Nothing like being debt free, the best thing I have ever done for myself.
That’s so awesome JC! Congratulations!
Great tiny house, especially for the cost! And, allowing you to spend more time with your daughter. I’d also miss the lack of washer and dryer…or a washer and dry clothes on a line. The big problem nationwide is that the states and counties have not caught up with the Tiny House Movement. I suspect with a huge increase in homeless over the next few years, that the subject of housing is going to change big time. Government needs to change to the realities of today’s living.
Totally agree, David.
In 1950 the average size home was 750 sq.ft. A 1500 sf home was huge. Families were larger back then, yet they all managed. The McMansions started showing up in the 70s/80s. So today you live your whole life on average buying 3 homes, the starter, the family and the dream home. On average refinancing every 7-10 years, paying off the majority of interest in the first half of a 30 year loan, so that you pay more interest then principle on all these loans.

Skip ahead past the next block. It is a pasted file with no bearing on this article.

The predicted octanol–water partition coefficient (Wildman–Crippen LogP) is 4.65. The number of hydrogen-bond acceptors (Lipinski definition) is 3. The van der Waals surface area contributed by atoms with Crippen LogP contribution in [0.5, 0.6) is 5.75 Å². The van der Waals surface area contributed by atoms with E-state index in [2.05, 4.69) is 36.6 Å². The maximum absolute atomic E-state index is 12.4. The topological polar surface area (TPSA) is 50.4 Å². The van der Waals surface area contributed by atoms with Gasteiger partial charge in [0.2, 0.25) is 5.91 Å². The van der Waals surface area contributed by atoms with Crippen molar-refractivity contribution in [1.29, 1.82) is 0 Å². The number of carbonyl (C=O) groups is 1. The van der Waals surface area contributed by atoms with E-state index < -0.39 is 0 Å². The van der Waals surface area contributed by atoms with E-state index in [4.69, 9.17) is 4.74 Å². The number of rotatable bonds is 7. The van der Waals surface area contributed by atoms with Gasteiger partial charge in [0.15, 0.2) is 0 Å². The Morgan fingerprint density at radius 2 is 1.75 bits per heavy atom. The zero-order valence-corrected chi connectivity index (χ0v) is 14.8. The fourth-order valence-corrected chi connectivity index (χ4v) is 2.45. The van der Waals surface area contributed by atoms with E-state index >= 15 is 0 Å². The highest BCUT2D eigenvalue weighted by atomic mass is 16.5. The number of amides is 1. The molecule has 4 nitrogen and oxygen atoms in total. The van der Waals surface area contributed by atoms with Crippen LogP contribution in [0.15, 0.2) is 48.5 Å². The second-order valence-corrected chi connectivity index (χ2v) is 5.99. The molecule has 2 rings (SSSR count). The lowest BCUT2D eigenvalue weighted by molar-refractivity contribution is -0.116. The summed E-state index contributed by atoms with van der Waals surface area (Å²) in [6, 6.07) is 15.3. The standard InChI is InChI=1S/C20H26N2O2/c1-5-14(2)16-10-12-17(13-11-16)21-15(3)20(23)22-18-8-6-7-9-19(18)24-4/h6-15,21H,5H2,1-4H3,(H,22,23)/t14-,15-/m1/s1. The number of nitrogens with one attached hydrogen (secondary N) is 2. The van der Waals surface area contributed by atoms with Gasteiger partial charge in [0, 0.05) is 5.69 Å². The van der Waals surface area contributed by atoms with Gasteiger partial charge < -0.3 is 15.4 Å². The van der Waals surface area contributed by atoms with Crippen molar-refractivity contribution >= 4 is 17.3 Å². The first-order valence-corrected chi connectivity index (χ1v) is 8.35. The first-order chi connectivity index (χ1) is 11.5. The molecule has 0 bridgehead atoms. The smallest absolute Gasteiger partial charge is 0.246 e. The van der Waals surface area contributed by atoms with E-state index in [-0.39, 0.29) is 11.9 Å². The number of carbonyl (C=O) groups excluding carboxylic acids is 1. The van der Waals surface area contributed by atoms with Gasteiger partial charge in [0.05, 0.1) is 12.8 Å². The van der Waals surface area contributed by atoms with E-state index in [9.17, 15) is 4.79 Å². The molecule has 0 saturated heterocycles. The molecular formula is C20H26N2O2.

I’m now 60 and have asked my son, his wife and child to take over the house because I’m sick of stuff and would like to put a tiny house on our 2 acres. Then I could spend my retirement playing with my grandson and traveling with my wife.
Lantz, What gov’t zoning hasn’t realized is 25+% of retirees want what you want. But few have acreage available. I would say 80% of single retirees would be happy with a tiny home on a small lot. But zoning regulations force singles to remain isolated in small apartments or homes they no longer want/can physically or financially maintain. Groups of 4 – 6 tiny homes on a typical urban lot would create appealing places to live while having reasonable walking or biking distances to town services and stores.
Unlike New Zealand… now its tiny houses everywhere, alongside McMansions.